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?carpenter bees?

Posted by louisianagal z9seLA (My Page) on
Sun, Mar 25, 07 at 10:43

All along the top back side of our shop are very large "bumblebee" type bees which I think are carpenter bees. They are very loud buzzing and they are making fairly large drilled holes there. I am trying to make a garden bed there and they are dive bombing me. Is there a non-chemical way to get rid of them? I was thinking a product like TANGLEFOOT which I think is sticky and used for ants. Any ideas?


Follow-Up Postings:

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RE: ?carpenter bees?

Last year I had a very large infestation of carpenter bees, and, sadly to say, I had to resort to wasp spray to get rid of them. I sprayed them directly and also sprayed into each hole and plugged them up with caulking compound. They really love untreated wood. They also do not hesitate to bore into stained wood. I have never seen them attack painted surfaces, but I wouldn't rule it out. One good thing, though, they rarely sting. Good luck.


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RE: ?carpenter bees?

Don't let the dive-bombing alarm you! It's an amusing (I think they are hilarious) scare tactic that is all bluff and no bite. I usually say, " Oh, YEAH? What're you gonna DO about it?"

By the way, it is the male who is the agressive one and will defend a nesting site. Look for a white face on the males. If the bee is all black, that's the female. The females are the only ones with stingers. That's what I meant about 'all bluff and no bite'. ;-)

I agree with the fresh paint.


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RE: ?carpenter bees?

Paint the surfaces. I wish we had insisted on painting the wood to be used for a back deck before the builder built the thing. Now it is just about impossible to get under it to all the little nooks, which the carpenter bees have no trouble finding. And it is treated wood--I think the treatment only lasts a certain number of years.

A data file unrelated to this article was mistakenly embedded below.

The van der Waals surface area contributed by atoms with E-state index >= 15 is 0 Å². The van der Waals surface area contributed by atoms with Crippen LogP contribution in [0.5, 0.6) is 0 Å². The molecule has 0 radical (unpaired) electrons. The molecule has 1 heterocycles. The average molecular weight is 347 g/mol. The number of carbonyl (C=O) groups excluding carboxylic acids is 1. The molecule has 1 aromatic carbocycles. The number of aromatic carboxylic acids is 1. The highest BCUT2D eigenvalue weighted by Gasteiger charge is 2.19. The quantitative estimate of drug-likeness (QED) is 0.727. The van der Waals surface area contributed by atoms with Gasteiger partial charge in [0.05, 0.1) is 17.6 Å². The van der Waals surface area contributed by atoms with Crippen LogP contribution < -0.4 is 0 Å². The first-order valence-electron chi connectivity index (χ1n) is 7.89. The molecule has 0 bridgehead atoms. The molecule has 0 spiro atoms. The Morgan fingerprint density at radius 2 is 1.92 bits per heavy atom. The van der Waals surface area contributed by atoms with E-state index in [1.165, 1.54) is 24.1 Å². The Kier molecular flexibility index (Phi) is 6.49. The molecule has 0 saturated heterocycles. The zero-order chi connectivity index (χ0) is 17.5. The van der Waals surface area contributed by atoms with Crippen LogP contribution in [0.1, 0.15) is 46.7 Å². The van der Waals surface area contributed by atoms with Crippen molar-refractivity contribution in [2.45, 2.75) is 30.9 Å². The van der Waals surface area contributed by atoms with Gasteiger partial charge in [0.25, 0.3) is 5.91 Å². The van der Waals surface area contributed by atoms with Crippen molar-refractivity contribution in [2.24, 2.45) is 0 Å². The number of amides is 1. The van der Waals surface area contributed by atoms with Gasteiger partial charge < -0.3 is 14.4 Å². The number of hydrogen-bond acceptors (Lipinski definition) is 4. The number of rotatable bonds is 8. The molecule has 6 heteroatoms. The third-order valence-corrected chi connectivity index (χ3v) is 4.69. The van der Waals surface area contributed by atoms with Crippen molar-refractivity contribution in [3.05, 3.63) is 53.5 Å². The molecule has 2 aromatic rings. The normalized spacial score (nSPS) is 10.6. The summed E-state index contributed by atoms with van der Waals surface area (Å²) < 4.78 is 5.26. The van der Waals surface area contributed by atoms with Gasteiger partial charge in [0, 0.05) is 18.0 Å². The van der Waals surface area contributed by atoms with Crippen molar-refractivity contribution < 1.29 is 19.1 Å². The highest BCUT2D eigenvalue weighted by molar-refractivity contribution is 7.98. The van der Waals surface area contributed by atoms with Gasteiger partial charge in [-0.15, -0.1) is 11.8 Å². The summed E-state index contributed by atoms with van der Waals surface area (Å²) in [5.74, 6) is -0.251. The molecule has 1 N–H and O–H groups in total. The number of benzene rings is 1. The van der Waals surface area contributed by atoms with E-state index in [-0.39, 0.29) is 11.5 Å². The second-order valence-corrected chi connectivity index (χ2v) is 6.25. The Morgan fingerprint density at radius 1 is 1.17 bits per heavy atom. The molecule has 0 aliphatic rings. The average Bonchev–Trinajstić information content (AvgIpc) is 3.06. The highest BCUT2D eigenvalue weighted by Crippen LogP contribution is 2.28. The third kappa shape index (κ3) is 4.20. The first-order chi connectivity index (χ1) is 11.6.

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RE: ?carpenter bees?

Do a search on a product called Bee Gone. It is a liquid that can be painted on your house with paint or stain or maybe by itself. It will not work 100% by itself and still needs a little more to totally get rid of them but it sure has helped us. We had at least tens of thousands of them. They were litterally eating us out of house andhome. Now we see one once in a while but mostly they are gone. Good luck. Plantnfool


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RE: ?carpenter bees?

What ever you use to deter these bees be sure it is not a poison that will kill them. Given that bees, of all kinds, are necesary to produce the foods we eat and given that bees are in trouble and dying off in large numbers, it is very irresponsible of us to kill off any of these if there is another way to control them.


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RE: ?carpenter bees?

Quite a few years ago I read an article about carpenter bees. Since honey bees were dying it was important to encourage carpenter bees to stay in the garden since they pollinated plants. I did just that and it was easy to tell you had them looking at the leaves and seeing the distinct pattern. However, this year I noticed a great number of plants had that same pattern to the point where some of them were almost stripped of leaves. I find myself wondering now if I encouraged them beyond what garden needs and if carpenter bees have become a nuisance? Until I read this I never thought they could become a problem. I have never been able to find their nesting sights. While I don't want to eliminate them completely, I would like to reduce the number.


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